A new study shows elderly adults who engage in resistance training can reduce the effects of aging. Not only does exercise make most people feel better and perform physical tasks better, it now appears that exercise - specifically, resistance training -- actually rejuvenates muscle tissue in healthy senior citizens.
The study involved before and after analysis of gene expression profiles in tissue samples taken from 25 healthy older men and women who underwent six months of twice weekly resistance training, compared to a similar analysis of tissue samples taken from younger healthy men and women.
If you're hoping to live to a healthy 100, good genes help. But just because a parent lived to be 100 doesn't mean that you will. Likewise, if your parents died in their 60s, it doesn't mean that you won't live to be 100.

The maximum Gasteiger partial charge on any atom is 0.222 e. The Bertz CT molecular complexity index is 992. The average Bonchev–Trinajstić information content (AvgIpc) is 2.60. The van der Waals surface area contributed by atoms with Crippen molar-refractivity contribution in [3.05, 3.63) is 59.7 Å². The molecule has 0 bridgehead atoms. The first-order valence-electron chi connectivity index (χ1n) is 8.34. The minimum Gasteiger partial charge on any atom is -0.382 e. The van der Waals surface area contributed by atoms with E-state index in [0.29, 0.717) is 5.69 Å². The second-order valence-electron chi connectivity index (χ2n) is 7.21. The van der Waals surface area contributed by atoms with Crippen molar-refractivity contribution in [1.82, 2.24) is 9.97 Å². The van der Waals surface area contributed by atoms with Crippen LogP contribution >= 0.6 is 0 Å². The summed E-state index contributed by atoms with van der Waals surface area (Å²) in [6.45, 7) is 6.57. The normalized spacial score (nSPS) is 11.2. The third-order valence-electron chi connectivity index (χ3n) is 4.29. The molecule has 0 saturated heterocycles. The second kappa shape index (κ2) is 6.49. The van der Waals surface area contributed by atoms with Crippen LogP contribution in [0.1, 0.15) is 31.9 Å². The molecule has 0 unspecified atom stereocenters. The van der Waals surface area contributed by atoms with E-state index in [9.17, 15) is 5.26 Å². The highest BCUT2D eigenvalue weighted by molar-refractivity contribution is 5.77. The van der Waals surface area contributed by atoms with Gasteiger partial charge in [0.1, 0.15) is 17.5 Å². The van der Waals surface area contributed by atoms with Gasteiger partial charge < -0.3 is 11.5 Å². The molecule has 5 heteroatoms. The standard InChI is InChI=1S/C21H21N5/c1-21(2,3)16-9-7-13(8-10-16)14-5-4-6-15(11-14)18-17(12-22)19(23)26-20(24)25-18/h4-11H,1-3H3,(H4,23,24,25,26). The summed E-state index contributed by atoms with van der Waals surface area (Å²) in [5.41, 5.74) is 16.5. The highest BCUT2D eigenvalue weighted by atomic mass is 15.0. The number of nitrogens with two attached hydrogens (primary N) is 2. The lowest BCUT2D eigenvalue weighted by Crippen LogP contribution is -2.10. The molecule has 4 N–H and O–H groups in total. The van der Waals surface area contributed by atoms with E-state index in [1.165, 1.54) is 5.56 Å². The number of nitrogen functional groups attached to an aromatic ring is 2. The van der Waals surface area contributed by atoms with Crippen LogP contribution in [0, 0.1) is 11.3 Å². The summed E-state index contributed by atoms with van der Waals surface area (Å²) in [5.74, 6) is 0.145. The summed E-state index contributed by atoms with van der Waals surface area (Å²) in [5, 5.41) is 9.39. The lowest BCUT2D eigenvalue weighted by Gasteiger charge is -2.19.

Research suggests it's a complex mix of your heredity, environment and lifestyle that determines your life span. The way you manage your body, mind and spirit today affects how you'll feel as you age.
The December issue of Mayo Clinic Women's HealthSource offers these tips for healthy aging:
The principles of eating for longevity are useful at any age. Whether you are young or old, you can take preventative measures in order to safeguard your health for the future and to slow down aging. Here are some anti-aging food tips to slow down the biological clock.